So here is a funny thing. For a few weeks now a film has been advertised on the TV called “The Raid: Redemption”, with not an awful lot of screen time shown, but glowing tub-thumbing quotes from reviewers. I also noticed it was doing quite well in the UK Box Office (though to be honest, If you are not in the Top 2, you really are not making very much money at all). Imagine my surprise then, when I realised, that although the Director is a Welshman, it is actually an Indonesian language film – with SUBTITLES (no mention of this is made in the TV advert – and after the recent mini-media storm over cinema-goers not realising that “The Artist” was a silent film, I thought my fellow countrymen might need a little more spoon-feeding). But, it sounded like just the kind of film I should have a look at, and so I did!
“The Raid: Redemption” has a very simple storyline. Tama (Ray Sahetapy), the biggest Crime lord in Jakarta, has set up shop in a rundown apartment building. Not only that, but he has made it a haven for his subordinate lowlifes and ne’er-do-wells. A place so scary then, that other crime families or the Police dare not enter it. Until now that is, when a 20 man SWAT team are sent in to clean it up. Part of the team is the rookie Rama (Iko Uwais), who has left his pregnant wife at home to be part of this mission, for rather personal (albeit secret) reasons. Initially the assault goes well, as the team slowly clear the building one floor at a time. However, as expected, their silent assault cover is blown, and the full force of the inhabitants are wreaked upon our heroes. A bloodbath ensues, leaving only 5 (including Rama) are left behind. And then it turns out that there will be no support, no backup, as this mission is not as formally sanctioned as the team had assumed!
The first portion of the film is pretty much like a computer game like “Call of Duty”, “Modern Combat” or one of those numerous Tom Clancy inspired First Person Shooters. Faceless soldiers shooting and blasting and swearing a lot. When the s*** hits the fan, it morphs to something a little different, focussing on the outrageous Martial arts skills of Iko Uwais (amongst others). This is a smart move, because up to that point I could hardly work out who any of the good guys were. Director Gareth Evans is smart enough to let his star (who also doubles as action designer and director) take up most of the screen time after that point, with some well choreographed, blood, violent and smartly shot action. Eschewing the modern style of extreme close up and choppy quick cutting, Evans allows the action to be viewed properly, whilst letting us feel every punch and kick.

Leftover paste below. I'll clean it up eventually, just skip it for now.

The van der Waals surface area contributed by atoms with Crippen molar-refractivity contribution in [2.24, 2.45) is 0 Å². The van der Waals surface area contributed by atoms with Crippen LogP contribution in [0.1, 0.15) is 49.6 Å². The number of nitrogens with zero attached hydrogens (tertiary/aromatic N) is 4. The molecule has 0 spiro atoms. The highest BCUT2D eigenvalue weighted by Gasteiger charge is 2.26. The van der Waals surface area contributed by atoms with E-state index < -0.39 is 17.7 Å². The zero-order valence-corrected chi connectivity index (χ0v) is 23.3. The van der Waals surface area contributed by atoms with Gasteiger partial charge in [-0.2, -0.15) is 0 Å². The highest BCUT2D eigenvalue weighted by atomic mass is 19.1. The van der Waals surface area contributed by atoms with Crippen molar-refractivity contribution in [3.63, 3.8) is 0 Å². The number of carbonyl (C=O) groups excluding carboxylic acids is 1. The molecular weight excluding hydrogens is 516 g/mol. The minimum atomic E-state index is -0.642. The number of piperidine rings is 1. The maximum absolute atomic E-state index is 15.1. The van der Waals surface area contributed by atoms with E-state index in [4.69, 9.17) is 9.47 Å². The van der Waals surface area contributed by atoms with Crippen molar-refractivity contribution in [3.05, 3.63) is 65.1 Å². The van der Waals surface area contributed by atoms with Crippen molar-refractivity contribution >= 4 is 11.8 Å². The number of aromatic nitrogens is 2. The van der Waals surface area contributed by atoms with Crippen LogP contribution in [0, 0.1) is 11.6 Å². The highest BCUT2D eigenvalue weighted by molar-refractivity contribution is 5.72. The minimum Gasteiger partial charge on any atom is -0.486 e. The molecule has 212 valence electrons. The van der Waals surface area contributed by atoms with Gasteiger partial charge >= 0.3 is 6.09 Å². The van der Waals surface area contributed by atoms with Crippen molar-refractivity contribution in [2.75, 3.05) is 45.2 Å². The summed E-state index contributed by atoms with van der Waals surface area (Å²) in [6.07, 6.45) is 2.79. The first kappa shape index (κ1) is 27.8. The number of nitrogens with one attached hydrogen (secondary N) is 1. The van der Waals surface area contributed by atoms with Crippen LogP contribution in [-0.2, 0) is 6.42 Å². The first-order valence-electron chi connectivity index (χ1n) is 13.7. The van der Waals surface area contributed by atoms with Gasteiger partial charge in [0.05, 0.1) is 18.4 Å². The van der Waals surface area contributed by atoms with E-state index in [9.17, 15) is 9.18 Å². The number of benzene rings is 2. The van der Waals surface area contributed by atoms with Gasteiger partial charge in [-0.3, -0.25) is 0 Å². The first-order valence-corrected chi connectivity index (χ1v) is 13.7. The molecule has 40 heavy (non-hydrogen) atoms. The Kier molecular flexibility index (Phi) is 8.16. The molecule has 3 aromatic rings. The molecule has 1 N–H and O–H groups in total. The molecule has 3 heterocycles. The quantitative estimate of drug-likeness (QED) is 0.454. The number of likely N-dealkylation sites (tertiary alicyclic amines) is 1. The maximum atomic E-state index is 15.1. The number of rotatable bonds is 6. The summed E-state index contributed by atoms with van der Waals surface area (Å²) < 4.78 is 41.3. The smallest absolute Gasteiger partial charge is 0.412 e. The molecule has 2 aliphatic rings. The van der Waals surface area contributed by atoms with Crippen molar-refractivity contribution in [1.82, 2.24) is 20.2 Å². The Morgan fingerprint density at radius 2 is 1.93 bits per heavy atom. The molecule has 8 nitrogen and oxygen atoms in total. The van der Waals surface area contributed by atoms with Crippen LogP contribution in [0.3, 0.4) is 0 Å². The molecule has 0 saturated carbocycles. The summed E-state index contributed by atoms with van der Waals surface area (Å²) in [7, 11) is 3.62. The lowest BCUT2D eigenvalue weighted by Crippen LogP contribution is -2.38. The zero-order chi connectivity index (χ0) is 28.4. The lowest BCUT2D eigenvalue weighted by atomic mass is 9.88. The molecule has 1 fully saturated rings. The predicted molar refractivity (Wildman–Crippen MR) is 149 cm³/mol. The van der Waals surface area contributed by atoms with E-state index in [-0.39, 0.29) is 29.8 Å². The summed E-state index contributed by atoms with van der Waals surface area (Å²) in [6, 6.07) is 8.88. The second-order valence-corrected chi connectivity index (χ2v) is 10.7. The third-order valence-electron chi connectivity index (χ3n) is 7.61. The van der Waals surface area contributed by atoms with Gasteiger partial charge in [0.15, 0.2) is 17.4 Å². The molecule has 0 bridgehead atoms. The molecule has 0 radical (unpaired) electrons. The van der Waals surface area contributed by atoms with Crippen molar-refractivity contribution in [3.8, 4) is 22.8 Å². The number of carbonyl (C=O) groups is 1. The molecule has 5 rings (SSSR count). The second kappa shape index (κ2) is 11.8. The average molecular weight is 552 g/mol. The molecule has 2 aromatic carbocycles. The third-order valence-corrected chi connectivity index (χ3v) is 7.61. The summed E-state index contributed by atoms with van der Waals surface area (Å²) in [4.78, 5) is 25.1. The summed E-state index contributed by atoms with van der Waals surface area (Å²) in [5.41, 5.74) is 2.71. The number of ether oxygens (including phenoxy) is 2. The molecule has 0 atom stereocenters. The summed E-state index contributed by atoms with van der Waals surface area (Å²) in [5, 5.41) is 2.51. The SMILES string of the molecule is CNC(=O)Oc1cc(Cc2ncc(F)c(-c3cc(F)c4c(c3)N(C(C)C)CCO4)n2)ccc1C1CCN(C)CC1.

The problem is, that’s pretty much all there is to it. After the first 20 minutes the film basically goes like this:
- Small scene where two or three characters have some testosterone-fueled conversation about what is going on.
- Slightly longer scene where Uwais or one of the bad guys kicks all kinds of ass rather graphically.
- Repeat the above for an hour.
There really is little more story than that. Sure Rama, is actually there to reconcile with his long lost brother (Donny Alamsyah) who turns out to be one of the right hand men to the Crime lord, but no real effort is made to explain the back story between the two. Nor is it ever really explained that Rama had worked hard to get on this mission. Most characters are pretty one dimensional and frankly rather faceless (even our Crime lord lacks a real degree of menace – though I did like the fact he was not a super Martial Artist and therefore not the ultimate end of level boss). The fact he has taken on this incredibly dangerous mission even though he has a baby on the way is mentioned but hardly explored. The corrupt Lieutenant who has managed to create this mission without buy-in from his bosses is given no real motivation (even now some hours later, I am not sure quite what he was ever trying to achieve). There are only two female characters, who both lay prone and pregnant and offer nothing more than comments like “don’t get involved”.
Yeah, it is THAT kind of movie.
But you know what? That’s totally ok.
The acting on the whole is decent enough, if not exceptional. Iko Uwais is certainly a handsome and brooding presence, and his Martial Arts skills are very impressive, but to be honest he lacks the Charisma and Charm that you really need to be able to carry a film. The best character is the other right-hand man – Mad Dog (Yayan Ruhian), who is just a fantastic (and equally martially skilled) character, lithe and dirty and has all the best lines and moments (“Pulling a trigger is like ordering a takeout”).
This is a violent action popcorn film that does exactly what it sets out to – to provide a thrill-a-minute blast, showcasing some top class martial arts action, dressed up in a somewhat unusual urban setting. It lacks depth and heart, but the 100 minutes passes quickly and it certainly entertains. So despite how the review come across, this one is a surprise Recommended. All I hope is tat the planned US remake does not happen, and Evans does not get tempted to make too many sequels – he has an obvious talent, I would hate to see him become sidelined.